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Senate Votes to Loosen PPP Requirements



Members of the 115 Congress and Their Families | Senate Votes to Loosen PPP Requirements | Featured

The Senate voted to approve a bipartisan bill that will loosen restrictions on billions of dollars in forgivable business loans issued through the government’s Paycheck Protection Program or PPP.

The bill passed the Senate with unanimous consent on Wednesday. This comes after clearing the House with a 471-1 vote earlier in the week. Under the new regulations, businesses can qualify for loan forgiveness if they use their PPP loans within 24 weeks. Previous restrictions only gave business 8 weeks to use the money. The new bill also loosened restrictions in several other areas. It also extended the deadline to rehire furloughed workers until December 31.

Under the new PPP guidelines, businesses also have more options for using their money. Originally, borrowers had to use 75% of their PPP loan to cover payroll expenses in order to qualify for forgiveness. However, the new bill reduced the threshold to 60%. Legislators hope that the added flexibility will give struggling businesses a better chance of surviving the pandemic slowdown.

Waiting for Approval

Now, the bill will go to President Trump for final approval. The president is expected to sign the bill into law. Although, White House and Small Business Administration spokespersons declined to directly comment on the legislation.

The PPP lending program launched in the early days of the US pandemic. The program also originally intended to help businesses cover payrolls while the country stays in shut down. However, lockdowns in many states stay lingering for much longer than expected. On top of this, many businesses are complaining that the PPP restrictions are hampering their ability to stay afloat. The new bill intended to address some of the most common complaints by loosening restrictions in a few key areas.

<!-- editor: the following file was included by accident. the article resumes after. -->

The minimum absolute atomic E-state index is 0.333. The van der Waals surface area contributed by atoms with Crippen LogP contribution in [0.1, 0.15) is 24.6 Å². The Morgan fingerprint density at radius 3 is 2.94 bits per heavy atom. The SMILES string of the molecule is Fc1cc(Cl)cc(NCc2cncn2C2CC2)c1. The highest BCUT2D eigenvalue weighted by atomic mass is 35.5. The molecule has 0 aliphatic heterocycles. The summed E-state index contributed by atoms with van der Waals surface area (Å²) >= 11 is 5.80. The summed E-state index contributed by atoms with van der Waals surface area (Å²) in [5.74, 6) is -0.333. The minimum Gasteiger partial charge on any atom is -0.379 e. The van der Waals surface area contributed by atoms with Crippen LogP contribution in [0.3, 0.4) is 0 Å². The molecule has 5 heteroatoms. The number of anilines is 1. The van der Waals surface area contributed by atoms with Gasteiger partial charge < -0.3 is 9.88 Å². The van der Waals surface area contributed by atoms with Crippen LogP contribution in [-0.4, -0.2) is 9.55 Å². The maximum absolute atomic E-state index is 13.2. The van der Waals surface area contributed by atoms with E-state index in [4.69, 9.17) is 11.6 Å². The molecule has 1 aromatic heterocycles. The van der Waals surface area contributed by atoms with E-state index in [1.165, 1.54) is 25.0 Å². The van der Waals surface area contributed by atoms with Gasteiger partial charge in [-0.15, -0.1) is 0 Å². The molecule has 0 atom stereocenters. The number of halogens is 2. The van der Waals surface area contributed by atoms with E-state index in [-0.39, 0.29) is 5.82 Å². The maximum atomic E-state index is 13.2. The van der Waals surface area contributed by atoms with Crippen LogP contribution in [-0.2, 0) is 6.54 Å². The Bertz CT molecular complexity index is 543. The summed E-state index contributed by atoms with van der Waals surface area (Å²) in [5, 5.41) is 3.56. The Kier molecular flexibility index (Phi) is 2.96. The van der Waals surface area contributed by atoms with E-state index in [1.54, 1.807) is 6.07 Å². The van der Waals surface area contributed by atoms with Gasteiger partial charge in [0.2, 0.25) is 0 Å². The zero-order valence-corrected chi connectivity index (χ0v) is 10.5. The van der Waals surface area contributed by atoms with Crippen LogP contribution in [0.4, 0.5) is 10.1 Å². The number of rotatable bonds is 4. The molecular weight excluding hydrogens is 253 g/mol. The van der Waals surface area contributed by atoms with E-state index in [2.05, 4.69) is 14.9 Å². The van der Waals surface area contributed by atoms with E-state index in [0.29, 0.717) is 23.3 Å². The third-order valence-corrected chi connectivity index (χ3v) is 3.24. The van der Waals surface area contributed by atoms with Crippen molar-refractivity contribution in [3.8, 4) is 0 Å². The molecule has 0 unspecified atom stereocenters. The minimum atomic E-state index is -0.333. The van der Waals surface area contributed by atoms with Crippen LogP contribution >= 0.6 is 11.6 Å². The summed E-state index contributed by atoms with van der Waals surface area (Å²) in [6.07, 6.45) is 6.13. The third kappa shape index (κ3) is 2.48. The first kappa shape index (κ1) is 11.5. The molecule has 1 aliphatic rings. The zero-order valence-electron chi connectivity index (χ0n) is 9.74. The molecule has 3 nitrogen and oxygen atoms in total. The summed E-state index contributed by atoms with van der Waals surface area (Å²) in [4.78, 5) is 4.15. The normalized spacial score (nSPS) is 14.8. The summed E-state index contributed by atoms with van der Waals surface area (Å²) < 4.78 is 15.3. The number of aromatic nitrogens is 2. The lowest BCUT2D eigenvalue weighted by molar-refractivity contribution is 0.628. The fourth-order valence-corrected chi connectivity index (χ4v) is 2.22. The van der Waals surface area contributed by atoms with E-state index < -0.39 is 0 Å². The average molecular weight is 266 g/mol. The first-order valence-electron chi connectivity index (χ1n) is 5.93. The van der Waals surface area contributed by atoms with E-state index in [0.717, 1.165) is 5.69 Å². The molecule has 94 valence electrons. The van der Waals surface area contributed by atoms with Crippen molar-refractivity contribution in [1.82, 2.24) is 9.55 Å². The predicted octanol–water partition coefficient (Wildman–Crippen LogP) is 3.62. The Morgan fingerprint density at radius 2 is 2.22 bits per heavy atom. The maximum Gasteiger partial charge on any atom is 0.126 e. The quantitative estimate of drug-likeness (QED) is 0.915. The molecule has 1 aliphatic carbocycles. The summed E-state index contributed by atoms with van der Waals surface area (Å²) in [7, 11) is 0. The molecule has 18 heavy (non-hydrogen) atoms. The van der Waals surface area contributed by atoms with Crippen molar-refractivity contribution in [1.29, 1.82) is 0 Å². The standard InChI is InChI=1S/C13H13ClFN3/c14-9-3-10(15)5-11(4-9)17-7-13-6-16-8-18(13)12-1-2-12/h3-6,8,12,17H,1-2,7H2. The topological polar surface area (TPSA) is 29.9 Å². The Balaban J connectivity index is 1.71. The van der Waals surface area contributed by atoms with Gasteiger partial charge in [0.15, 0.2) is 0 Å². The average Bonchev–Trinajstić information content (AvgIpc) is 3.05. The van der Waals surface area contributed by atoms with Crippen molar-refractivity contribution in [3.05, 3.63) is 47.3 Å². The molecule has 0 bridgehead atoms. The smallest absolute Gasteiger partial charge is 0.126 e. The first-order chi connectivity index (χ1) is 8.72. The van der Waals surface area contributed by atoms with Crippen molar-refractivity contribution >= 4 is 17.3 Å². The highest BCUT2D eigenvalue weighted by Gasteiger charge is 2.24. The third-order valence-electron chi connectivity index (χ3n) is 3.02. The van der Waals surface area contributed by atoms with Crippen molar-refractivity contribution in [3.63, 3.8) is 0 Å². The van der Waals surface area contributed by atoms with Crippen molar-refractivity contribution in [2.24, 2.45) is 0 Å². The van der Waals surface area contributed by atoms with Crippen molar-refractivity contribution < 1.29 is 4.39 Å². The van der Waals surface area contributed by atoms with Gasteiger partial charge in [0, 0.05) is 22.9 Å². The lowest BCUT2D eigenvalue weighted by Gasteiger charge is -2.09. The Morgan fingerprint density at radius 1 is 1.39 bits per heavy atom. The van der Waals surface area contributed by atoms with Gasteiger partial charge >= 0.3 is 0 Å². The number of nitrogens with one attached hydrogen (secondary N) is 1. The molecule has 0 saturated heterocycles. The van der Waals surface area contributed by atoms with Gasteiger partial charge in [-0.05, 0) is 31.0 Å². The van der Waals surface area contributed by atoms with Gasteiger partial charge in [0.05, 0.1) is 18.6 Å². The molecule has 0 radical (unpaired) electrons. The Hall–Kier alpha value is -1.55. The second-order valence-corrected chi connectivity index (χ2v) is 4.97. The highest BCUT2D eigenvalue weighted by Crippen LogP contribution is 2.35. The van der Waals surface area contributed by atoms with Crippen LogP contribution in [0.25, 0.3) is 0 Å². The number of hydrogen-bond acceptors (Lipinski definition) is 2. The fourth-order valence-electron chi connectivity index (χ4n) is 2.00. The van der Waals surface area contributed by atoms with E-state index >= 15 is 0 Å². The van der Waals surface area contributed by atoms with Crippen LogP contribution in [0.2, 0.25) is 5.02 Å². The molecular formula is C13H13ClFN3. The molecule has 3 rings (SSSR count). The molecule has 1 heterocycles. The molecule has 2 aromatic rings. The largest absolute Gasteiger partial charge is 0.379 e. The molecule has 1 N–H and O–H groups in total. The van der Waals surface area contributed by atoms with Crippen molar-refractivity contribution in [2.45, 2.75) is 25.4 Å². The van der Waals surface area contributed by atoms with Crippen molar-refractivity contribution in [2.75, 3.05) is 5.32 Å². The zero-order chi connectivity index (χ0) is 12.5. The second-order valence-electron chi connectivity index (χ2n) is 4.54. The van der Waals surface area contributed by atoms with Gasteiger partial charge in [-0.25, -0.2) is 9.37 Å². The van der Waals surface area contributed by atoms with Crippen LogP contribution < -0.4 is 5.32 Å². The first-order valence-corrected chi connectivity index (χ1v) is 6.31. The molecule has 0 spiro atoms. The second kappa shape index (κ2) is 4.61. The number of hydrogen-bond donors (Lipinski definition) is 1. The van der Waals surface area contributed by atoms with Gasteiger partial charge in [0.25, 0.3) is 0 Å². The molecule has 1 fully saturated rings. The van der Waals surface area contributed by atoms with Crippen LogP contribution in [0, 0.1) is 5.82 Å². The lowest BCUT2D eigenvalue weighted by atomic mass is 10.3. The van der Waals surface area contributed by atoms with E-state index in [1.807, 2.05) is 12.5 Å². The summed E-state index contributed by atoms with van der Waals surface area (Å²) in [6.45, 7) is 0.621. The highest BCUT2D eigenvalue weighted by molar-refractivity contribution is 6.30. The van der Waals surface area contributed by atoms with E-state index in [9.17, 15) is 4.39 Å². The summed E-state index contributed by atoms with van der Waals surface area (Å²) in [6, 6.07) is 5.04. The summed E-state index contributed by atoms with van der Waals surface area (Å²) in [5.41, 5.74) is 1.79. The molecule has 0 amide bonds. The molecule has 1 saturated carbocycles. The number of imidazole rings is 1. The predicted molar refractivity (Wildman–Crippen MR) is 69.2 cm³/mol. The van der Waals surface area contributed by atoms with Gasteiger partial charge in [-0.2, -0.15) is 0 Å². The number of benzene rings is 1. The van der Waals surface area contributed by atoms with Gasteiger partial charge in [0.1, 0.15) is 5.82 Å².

There is significant bipartisan support for modifying PPP guidelines, but some Republicans argued against the changes. Critics say that the bill deviates PPP from its original purpose of helping businesses cover payroll costs during the country's shutdown. In order to pass the legislation, Senator Ron Johnson (R-WI) insisted on adding a letter onto the record that stated that PPP loans will close to new applicants on June 30.

Supporters of the changes argued that the program needed modifications in order to become successful. When the program was first launched, no one knew that the lockdowns would drag on for so long. Under the original terms, the loans had to be used within 8 weeks. However, the 8-week deadline will expire next week for many of the program’s early applicants. Also, there are still thousands of businesses that haven’t even gotten a chance to open their doors yet.


Senator Ben Cardin (D-MD) said the guidelines needed to be updated in order to better reflect the needs of small businesses. “When we passed these bills in March, quite frankly we thought by now, the economy would be in much better shape than it is,” Cardin said from the Senate floor on Wednesday. “We need to have a program that represents the vast majority of small businesses.”

Senate Majority Leader Mitch McConnell (R-KY) also agreed that businesses needed more flexibility with their PPP loans. “Since keeping workers on payroll obviously requires small businesses to stay afloat in the first place, we’re expanding firms’ ability to use these funds to meet obligations like their rent, their mortgage, or their utility bills,” said McConnell.

Congress has allocated roughly $660 billion to PPP lending, but the fund is almost depleted. Nearly 4.5 million businesses have already received loans totaling $510 billion. Although, the new, looser restrictions could lead to a spike in new applications. Lawmakers will probably need to provide more funding for the program in order to it going past June, which raises the question of whether another round of stimulus is on the way.

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